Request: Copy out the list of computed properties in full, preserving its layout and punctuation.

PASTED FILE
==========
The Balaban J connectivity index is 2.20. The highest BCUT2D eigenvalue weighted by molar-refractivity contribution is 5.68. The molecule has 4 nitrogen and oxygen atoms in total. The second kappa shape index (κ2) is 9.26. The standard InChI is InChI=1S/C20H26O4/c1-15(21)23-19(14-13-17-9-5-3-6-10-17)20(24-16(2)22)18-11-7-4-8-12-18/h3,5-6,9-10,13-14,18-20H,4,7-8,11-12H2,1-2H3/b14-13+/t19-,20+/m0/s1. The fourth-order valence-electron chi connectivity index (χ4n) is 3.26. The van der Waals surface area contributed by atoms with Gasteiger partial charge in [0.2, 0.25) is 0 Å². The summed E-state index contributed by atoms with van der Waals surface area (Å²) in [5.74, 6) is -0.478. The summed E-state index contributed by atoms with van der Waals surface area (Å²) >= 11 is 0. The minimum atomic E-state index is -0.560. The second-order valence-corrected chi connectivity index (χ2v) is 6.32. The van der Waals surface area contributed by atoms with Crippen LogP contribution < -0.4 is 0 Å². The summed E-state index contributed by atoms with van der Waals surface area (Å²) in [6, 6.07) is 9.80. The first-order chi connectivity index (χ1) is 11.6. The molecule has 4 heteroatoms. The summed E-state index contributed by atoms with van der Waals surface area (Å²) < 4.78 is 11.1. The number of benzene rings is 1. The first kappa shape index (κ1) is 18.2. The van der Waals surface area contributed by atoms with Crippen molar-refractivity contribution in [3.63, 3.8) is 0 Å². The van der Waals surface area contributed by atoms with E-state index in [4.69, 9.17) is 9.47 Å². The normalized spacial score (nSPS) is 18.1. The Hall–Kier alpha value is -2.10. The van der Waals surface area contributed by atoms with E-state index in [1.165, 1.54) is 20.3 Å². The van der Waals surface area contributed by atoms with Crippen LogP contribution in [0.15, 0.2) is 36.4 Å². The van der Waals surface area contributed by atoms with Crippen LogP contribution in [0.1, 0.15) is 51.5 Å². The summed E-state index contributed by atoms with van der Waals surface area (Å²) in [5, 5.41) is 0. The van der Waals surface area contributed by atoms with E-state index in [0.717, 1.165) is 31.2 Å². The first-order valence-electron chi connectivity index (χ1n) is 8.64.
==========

The Balaban J connectivity index is 2.20. The highest BCUT2D eigenvalue weighted by molar-refractivity contribution is 5.68. The molecule has 4 nitrogen and oxygen atoms in total. The second kappa shape index (κ2) is 9.26. The standard InChI is InChI=1S/C20H26O4/c1-15(21)23-19(14-13-17-9-5-3-6-10-17)20(24-16(2)22)18-11-7-4-8-12-18/h3,5-6,9-10,13-14,18-20H,4,7-8,11-12H2,1-2H3/b14-13+/t19-,20+/m0/s1. The fourth-order valence-electron chi connectivity index (χ4n) is 3.26. The van der Waals surface area contributed by atoms with Gasteiger partial charge in [0.2, 0.25) is 0 Å². The summed E-state index contributed by atoms with van der Waals surface area (Å²) in [5.74, 6) is -0.478. The summed E-state index contributed by atoms with van der Waals surface area (Å²) >= 11 is 0. The minimum atomic E-state index is -0.560. The second-order valence-corrected chi connectivity index (χ2v) is 6.32. The van der Waals surface area contributed by atoms with Crippen LogP contribution < -0.4 is 0 Å². The summed E-state index contributed by atoms with van der Waals surface area (Å²) in [6, 6.07) is 9.80. The first-order chi connectivity index (χ1) is 11.6. The molecule has 4 heteroatoms. The summed E-state index contributed by atoms with van der Waals surface area (Å²) < 4.78 is 11.1. The number of benzene rings is 1. The first kappa shape index (κ1) is 18.2. The van der Waals surface area contributed by atoms with Crippen molar-refractivity contribution in [3.63, 3.8) is 0 Å². The van der Waals surface area contributed by atoms with E-state index in [4.69, 9.17) is 9.47 Å². The normalized spacial score (nSPS) is 18.1. The Hall–Kier alpha value is -2.10. The van der Waals surface area contributed by atoms with E-state index in [1.165, 1.54) is 20.3 Å². The van der Waals surface area contributed by atoms with Crippen LogP contribution in [0.15, 0.2) is 36.4 Å². The van der Waals surface area contributed by atoms with Crippen LogP contribution in [0.1, 0.15) is 51.5 Å². The summed E-state index contributed by atoms with van der Waals surface area (Å²) in [5, 5.41) is 0. The van der Waals surface area contributed by atoms with E-state index in [0.717, 1.165) is 31.2 Å². The first-order valence-electron chi connectivity index (χ1n) is 8.64.